In addition, the ribbon 13 has a width wg2s where s is the axial spacing between adjacent turns of the helical side wall structure. The end turn of the helix is brazed to the heavy ring 5 of the cavity end wall, previously described. When the cylinder 14 is of quartz the cavity will have a small thermal detuning coefficient. As used herein ring or ring portion is defined to mean a current carrying closed loop circuit of at least one turn and includes within its meaning either one turn of a helix or one turn of a closed ring circuit.

Referring now to FIGS. 5 and 6 there is shown a novel atomic resonance maser oscillator useful as for example a frequency standard or magnetometer and employing the aforementioned cavity 1 to obtain an enhanced signal to noise ratio. More specifically a rubidium maser 15 is shown and it includes a ring type cavity resonator 1, previously described above, dimensioned for operation on a desired TE mode and has deposited therein approximately 4 mg. of pure Rb metal a troom temperature. The cavity 1 is filled with a suitable buffer gas, such as pure nitrogen gas at a pressure of prefrably about 11 torr at room temperature. Nitogen at 11 torr, as a buffer, has special advantage in producing maser gain which is more fully described in copending application U.S. Ser. No. 401,731 filed Oct. 5 ,1964, and assigned to the same assignee as the present invention.

In operation, the cavity 1 is heated to about 60 C. at which temperature the Rb metal vaporizes and thoroughly mixes with the bufiier gas. A cylindrical gas envelope 16 as of glass envelops the cavity 1 whereby the cavity 1 also serves as the gas cell.

A Rb lamp 17, such as, for example an elongated Varian X-49-609 model lamp, is disposed along the side of the cavity 1 and excited from a suitable RF. power source, not shown, driving an exciting coil wound around the lamp. A cylindrical mirror reflector 18 having concave reflector end portions envelops the lamp 17 and cavity 1 for reflecting light emitted from the lamp 17 into the cavity 1 through the transparent side and end wall portions thereof. The region of space between the reflector 18 and the gas cell envelope 16 is filled with Rb gas to form a filter 29 for filtering out certain undesired spectral lines of the Rb lamp in order to permit optical pumping of the Rb atoms within the cavity 1. This optical pumping depopulates the F =1 sublevel of the ground state of the Rb atoms by exciting transitions of the Rb atom to higher excited energy states from which the atoms decay with equal probability to the F=1 and F=2 levels of the ground states, but since the F :1 ground state level is continuously being depopulated by the optical pumping there results an overpopulation of the F :2 level of the ground state from which stimulated coherent emission of radiation may be obtained.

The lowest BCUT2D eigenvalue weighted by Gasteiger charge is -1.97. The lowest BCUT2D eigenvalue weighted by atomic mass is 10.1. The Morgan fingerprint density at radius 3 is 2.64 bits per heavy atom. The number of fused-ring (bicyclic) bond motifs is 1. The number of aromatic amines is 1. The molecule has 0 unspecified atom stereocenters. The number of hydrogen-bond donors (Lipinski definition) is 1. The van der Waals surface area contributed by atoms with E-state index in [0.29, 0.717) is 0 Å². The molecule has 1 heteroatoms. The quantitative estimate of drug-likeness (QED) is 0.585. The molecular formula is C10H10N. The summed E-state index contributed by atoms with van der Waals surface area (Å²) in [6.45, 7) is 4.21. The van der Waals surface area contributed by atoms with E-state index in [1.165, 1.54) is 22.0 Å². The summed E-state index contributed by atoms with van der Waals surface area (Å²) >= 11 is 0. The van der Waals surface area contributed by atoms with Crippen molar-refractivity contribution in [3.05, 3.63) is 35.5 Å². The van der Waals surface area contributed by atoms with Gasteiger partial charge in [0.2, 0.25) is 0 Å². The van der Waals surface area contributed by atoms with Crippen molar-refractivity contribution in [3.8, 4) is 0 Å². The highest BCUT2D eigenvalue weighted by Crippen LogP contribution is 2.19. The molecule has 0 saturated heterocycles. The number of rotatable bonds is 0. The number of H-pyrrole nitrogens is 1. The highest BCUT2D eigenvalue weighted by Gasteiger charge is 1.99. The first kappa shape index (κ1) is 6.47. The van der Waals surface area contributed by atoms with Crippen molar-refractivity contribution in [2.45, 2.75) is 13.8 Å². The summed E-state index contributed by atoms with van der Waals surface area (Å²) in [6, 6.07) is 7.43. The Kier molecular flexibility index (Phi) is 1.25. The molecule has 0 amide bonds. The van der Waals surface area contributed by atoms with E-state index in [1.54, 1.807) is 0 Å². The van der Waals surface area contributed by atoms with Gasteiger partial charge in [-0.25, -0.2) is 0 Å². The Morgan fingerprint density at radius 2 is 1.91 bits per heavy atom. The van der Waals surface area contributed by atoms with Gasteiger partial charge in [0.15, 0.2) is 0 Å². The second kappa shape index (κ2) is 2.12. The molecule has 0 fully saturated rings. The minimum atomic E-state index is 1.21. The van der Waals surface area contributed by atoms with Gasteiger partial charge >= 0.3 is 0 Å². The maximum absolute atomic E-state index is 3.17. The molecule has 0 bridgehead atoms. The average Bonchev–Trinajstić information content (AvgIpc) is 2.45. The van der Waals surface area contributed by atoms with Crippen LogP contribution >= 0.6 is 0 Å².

When a metallic structure such as the civity 1 or reflector 18 also serves as a part of the interior of an Rb gas cell, such as the filter 19 or gas cell 16, then the metal of these parts must not be reactive with Rb. It has been found that suitable non-reactive metals are nonmagnetic stainless steel, copper, and aluminum. Copper plated stainless steel would oifer good strength and electrical conductivity for the rings 2 or helix 13 while polished stainless steel would be suitable for the reflector 18.

The cell 16 and lamp 17 are conveniently mounted within the cylindrical reflector by means of circular disklike headers 20 as of stainless steel transversely mounted of the cylindrical reflector and apertured to receive the gas cell 16 and lamp 17, respectively. The lamp is preferably held by a dielectric bushing 20 to prevent shorting of the RF. fields of the lamp exciting coil by the header 20.

A plurality of magnetic shields 21, as of, for example, Moly Permalloy closed cylinders envelop the cavity 1 to reduce the magnitude of extraneously produced magnetic fields. In addition, an oven 22 is provided internally of the shields 21 to maintain the various elements of the apparatus, including the gas cell, at a preferred operating temperature, as of, for example, 60 C.

A microwave output terminal 23 is formed by the coaxial line 12 coupled to the TE mode of the cavity 1 via loop 11. Three quadraturely disposed, i.e., along the x, y and z axes, aiding connected Helmholtz coil pairs, schematically shown at 24, surround the cavity 1 and are each excited from an individually adjustable DC. current source 25. The coil pairs 24 serve to control the residual D.C. magnetic field over the ensemble of gaseous atoms within the cavity 1 to any desired direction and magni- 7 tude. Preferably the coils 13 are adjusted to provide a small uniform polarizing magnetic field H as of 1 milligauss, directed axially of the cavity 1.